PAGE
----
The Commission has also identified a number of additional actions needed in order to meet the environmental objectives of the European Green Deal, including the protection of biodiversity and ecosystems, tackling pollution and decoupling economic growth from resource use.

Additional “communication-type” information is available in, e.g.: Communications on EU Soil Strategy for 2030, COM (2021) 699 final; Communication on New EU Forest Strategy for 2030, COM (2021) 572 final; Communication on EU Biodiversity Strategy for 2030, COM (2020) 380 final; Communication on A new Circular Economy Action Plan, COM (2020) 98 final; and Communication on EU Action Plan: towards zero pollution for air, water, and soil, COM (2021) 400 final. Besides, more information is in the “Green transition as a complex European growth strategy”, in: https://www.integrin.dk/2023/04/28/green-transition-as-a-complex-european-growth-strategy/. General reference: https://commission.europa.eu/document/41514677-9598-4d89-a572-abe21cb037f4_en

European “green transition” offers the general governance for the corporate sector to take leading positions in emerging green business and technology directions. Thus, building on this opportunity, the green transition is becoming a catalyst to modernise EU industry. Two possible opportunities are reflected in the EU-wide research analysis of European strategic autonomy (adopted in 2021) with a “continued pursuit” for the member states’ renewable energy technology leadership, sustainability and the implementation of circular economy’s paradigm. These and other measures would also reduce corporate dependency on imports of critical materials and resources.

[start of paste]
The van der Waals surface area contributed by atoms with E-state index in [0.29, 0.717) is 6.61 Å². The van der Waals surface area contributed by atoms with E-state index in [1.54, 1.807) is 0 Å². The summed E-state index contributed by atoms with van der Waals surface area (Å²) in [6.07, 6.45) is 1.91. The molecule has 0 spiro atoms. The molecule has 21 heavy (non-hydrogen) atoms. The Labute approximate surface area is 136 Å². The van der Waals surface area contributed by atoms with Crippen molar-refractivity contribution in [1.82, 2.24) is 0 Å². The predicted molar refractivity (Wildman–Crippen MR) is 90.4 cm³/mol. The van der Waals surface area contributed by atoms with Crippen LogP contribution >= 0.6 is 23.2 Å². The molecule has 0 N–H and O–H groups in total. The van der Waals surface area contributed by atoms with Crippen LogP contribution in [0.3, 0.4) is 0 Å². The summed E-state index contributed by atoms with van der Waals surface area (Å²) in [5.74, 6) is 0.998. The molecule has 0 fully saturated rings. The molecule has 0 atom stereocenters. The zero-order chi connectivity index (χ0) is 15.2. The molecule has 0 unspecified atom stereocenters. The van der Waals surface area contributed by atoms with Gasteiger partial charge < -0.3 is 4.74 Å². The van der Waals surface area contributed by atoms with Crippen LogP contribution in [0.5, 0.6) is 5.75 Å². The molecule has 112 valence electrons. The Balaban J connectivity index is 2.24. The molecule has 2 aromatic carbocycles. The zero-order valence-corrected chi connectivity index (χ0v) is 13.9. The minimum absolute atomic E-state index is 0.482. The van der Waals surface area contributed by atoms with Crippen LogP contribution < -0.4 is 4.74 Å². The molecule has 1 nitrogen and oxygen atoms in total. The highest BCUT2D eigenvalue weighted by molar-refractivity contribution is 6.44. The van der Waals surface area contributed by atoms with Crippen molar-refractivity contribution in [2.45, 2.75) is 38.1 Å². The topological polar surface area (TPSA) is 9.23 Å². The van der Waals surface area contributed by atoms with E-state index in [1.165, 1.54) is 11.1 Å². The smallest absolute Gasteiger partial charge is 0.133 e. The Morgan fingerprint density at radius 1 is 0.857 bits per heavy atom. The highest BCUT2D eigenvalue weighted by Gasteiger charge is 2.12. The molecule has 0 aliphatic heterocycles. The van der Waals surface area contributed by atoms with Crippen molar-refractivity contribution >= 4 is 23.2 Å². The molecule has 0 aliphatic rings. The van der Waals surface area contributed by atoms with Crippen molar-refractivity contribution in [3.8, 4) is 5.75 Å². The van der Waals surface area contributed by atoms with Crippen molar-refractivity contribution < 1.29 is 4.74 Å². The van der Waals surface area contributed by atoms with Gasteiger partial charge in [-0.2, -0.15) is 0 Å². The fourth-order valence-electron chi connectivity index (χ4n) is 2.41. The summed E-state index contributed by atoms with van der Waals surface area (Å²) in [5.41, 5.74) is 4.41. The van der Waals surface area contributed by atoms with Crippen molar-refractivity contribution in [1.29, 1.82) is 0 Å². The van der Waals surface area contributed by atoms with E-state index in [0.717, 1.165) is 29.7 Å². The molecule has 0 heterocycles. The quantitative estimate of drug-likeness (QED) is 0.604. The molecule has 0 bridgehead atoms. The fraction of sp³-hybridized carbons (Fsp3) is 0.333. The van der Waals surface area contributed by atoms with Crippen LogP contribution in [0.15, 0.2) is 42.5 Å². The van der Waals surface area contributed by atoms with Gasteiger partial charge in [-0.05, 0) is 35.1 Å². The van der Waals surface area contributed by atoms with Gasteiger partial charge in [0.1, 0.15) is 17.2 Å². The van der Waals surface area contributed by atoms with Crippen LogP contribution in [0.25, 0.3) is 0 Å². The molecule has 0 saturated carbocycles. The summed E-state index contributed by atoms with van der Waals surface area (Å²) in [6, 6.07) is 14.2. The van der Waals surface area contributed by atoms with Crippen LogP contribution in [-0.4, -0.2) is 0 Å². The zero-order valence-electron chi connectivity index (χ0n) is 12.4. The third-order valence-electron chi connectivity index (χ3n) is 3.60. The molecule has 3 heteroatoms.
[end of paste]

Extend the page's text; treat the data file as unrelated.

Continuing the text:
Reference to: Cagnin, C., Muench, S., Scapolo, F., Störmer, E., Vesnic-Alujevic, L. Shaping and securing the EU’s open strategic autonomy by 2040 and beyond. Publications Office of the European Union, Luxembourg, 2021, ISBN 978-92-76-41020-1, doi:10.2760/414963, EUR 30802 EN, JRC125994. In: https://rmis.jrc.ec.europa.eu/uploads/library/open_strategic_autonomy_2040_online_1.pdf

Quite remarkable is the Commission President’s recent acknowledgement of the European “green business” concept: “We need an enabling business environment, a workforce with the right skills and access to raw materials for industrial needs”. Besides, the Commission President underlined that not only European competitiveness depends on it but businesses are the “backbone of European power”; therefore, the EU has to assist the states in removing obstacles to the work of SMEs as these companies “must be at the centre of present transformations”.

Commission President State of the Union address-2022 in: https://state-of-the-union.ec.europa.eu/system/files/2022-09/SOTEU%202022_Brochure_EN.pdf ; doi: 10.2775/940894.